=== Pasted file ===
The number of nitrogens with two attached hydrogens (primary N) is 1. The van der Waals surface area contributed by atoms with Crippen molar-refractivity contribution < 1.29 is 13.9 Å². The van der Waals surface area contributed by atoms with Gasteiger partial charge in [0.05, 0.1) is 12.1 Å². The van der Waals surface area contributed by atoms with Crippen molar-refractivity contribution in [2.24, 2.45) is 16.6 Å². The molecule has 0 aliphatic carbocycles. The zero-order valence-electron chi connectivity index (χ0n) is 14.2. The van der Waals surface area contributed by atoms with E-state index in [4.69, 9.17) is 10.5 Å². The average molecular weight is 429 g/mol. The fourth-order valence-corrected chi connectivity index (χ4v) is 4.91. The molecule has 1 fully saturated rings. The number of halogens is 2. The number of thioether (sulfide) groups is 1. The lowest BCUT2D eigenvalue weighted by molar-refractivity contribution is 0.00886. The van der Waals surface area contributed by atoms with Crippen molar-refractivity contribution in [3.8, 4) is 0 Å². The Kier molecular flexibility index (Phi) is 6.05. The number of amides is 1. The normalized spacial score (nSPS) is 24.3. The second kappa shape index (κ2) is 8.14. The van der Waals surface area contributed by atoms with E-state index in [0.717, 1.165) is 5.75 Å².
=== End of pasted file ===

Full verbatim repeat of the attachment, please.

The number of nitrogens with two attached hydrogens (primary N) is 1. The van der Waals surface area contributed by atoms with Crippen molar-refractivity contribution < 1.29 is 13.9 Å². The van der Waals surface area contributed by atoms with Gasteiger partial charge in [0.05, 0.1) is 12.1 Å². The van der Waals surface area contributed by atoms with Crippen molar-refractivity contribution in [2.24, 2.45) is 16.6 Å². The molecule has 0 aliphatic carbocycles. The zero-order valence-electron chi connectivity index (χ0n) is 14.2. The van der Waals surface area contributed by atoms with E-state index in [4.69, 9.17) is 10.5 Å². The average molecular weight is 429 g/mol. The fourth-order valence-corrected chi connectivity index (χ4v) is 4.91. The molecule has 1 fully saturated rings. The number of halogens is 2. The number of thioether (sulfide) groups is 1. The lowest BCUT2D eigenvalue weighted by molar-refractivity contribution is 0.00886. The van der Waals surface area contributed by atoms with Crippen molar-refractivity contribution in [3.8, 4) is 0 Å². The Kier molecular flexibility index (Phi) is 6.05. The number of amides is 1. The normalized spacial score (nSPS) is 24.3. The second kappa shape index (κ2) is 8.14. The van der Waals surface area contributed by atoms with E-state index in [0.717, 1.165) is 5.75 Å².